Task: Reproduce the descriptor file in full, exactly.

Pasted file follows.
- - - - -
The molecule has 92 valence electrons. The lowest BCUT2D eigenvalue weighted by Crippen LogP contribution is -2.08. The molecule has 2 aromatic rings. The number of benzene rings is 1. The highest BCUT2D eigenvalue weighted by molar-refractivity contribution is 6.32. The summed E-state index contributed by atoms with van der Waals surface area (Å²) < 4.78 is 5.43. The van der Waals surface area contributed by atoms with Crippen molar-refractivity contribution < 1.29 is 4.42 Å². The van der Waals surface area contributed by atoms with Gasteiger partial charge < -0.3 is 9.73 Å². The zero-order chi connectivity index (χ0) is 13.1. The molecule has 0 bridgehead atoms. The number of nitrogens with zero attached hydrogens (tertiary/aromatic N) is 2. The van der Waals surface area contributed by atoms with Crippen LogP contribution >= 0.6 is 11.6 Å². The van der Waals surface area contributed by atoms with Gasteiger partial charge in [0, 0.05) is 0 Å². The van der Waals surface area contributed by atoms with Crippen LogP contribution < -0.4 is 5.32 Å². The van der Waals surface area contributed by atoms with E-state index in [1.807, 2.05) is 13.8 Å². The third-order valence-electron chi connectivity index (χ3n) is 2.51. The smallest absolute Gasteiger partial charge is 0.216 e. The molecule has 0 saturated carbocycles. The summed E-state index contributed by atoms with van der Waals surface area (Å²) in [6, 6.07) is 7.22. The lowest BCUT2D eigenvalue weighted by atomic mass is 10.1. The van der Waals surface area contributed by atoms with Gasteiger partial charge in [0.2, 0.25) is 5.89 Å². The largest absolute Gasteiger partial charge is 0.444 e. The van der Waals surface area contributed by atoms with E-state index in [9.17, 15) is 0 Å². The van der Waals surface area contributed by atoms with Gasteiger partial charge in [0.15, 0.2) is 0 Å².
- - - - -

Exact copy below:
The molecule has 92 valence electrons. The lowest BCUT2D eigenvalue weighted by Crippen LogP contribution is -2.08. The molecule has 2 aromatic rings. The number of benzene rings is 1. The highest BCUT2D eigenvalue weighted by molar-refractivity contribution is 6.32. The summed E-state index contributed by atoms with van der Waals surface area (Å²) < 4.78 is 5.43. The van der Waals surface area contributed by atoms with Crippen molar-refractivity contribution < 1.29 is 4.42 Å². The van der Waals surface area contributed by atoms with Gasteiger partial charge < -0.3 is 9.73 Å². The zero-order chi connectivity index (χ0) is 13.1. The molecule has 0 bridgehead atoms. The number of nitrogens with zero attached hydrogens (tertiary/aromatic N) is 2. The van der Waals surface area contributed by atoms with Crippen LogP contribution >= 0.6 is 11.6 Å². The van der Waals surface area contributed by atoms with Gasteiger partial charge in [0, 0.05) is 0 Å². The van der Waals surface area contributed by atoms with Crippen LogP contribution < -0.4 is 5.32 Å². The van der Waals surface area contributed by atoms with E-state index in [1.807, 2.05) is 13.8 Å². The third-order valence-electron chi connectivity index (χ3n) is 2.51. The smallest absolute Gasteiger partial charge is 0.216 e. The molecule has 0 saturated carbocycles. The summed E-state index contributed by atoms with van der Waals surface area (Å²) in [6, 6.07) is 7.22. The lowest BCUT2D eigenvalue weighted by atomic mass is 10.1. The van der Waals surface area contributed by atoms with Gasteiger partial charge in [0.2, 0.25) is 5.89 Å². The largest absolute Gasteiger partial charge is 0.444 e. The van der Waals surface area contributed by atoms with E-state index in [9.17, 15) is 0 Å². The van der Waals surface area contributed by atoms with Gasteiger partial charge in [0.15, 0.2) is 0 Å².